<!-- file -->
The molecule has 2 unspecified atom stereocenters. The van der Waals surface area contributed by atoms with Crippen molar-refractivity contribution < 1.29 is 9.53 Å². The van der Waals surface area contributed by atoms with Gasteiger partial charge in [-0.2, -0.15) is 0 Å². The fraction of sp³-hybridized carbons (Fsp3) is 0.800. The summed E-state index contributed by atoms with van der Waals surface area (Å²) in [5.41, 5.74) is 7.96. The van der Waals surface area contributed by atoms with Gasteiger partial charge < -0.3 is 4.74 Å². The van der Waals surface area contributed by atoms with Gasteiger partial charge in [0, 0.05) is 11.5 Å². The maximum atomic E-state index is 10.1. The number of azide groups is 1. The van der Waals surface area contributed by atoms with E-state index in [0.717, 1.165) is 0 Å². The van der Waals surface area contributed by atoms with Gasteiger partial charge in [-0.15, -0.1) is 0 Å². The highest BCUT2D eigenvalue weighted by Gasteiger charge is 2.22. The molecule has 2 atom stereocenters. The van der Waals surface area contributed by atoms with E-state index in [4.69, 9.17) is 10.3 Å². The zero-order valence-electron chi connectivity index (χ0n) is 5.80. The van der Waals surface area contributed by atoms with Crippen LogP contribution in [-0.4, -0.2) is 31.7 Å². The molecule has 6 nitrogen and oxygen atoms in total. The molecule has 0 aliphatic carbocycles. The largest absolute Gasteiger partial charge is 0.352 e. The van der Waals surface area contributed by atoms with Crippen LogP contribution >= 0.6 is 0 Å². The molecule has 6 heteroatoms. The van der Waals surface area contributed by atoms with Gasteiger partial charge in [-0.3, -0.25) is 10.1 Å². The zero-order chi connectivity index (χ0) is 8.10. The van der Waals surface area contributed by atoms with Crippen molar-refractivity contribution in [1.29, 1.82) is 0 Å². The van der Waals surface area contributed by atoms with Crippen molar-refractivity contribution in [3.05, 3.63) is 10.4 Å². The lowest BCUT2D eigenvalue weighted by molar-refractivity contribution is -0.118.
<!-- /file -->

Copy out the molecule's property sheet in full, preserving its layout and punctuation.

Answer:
The molecule has 2 unspecified atom stereocenters. The van der Waals surface area contributed by atoms with Crippen molar-refractivity contribution < 1.29 is 9.53 Å². The van der Waals surface area contributed by atoms with Gasteiger partial charge in [-0.2, -0.15) is 0 Å². The fraction of sp³-hybridized carbons (Fsp3) is 0.800. The summed E-state index contributed by atoms with van der Waals surface area (Å²) in [5.41, 5.74) is 7.96. The van der Waals surface area contributed by atoms with Gasteiger partial charge < -0.3 is 4.74 Å². The van der Waals surface area contributed by atoms with Gasteiger partial charge in [0, 0.05) is 11.5 Å². The maximum atomic E-state index is 10.1. The number of azide groups is 1. The van der Waals surface area contributed by atoms with E-state index in [0.717, 1.165) is 0 Å². The van der Waals surface area contributed by atoms with Gasteiger partial charge in [-0.15, -0.1) is 0 Å². The highest BCUT2D eigenvalue weighted by Gasteiger charge is 2.22. The molecule has 2 atom stereocenters. The van der Waals surface area contributed by atoms with E-state index in [4.69, 9.17) is 10.3 Å². The zero-order valence-electron chi connectivity index (χ0n) is 5.80. The van der Waals surface area contributed by atoms with Crippen LogP contribution in [-0.4, -0.2) is 31.7 Å². The molecule has 6 nitrogen and oxygen atoms in total. The molecule has 0 aliphatic carbocycles. The largest absolute Gasteiger partial charge is 0.352 e. The van der Waals surface area contributed by atoms with Crippen LogP contribution >= 0.6 is 0 Å². The molecule has 6 heteroatoms. The van der Waals surface area contributed by atoms with Gasteiger partial charge in [-0.3, -0.25) is 10.1 Å². The zero-order chi connectivity index (χ0) is 8.10. The van der Waals surface area contributed by atoms with Crippen molar-refractivity contribution in [1.29, 1.82) is 0 Å². The van der Waals surface area contributed by atoms with Crippen molar-refractivity contribution in [3.05, 3.63) is 10.4 Å². The lowest BCUT2D eigenvalue weighted by molar-refractivity contribution is -0.118.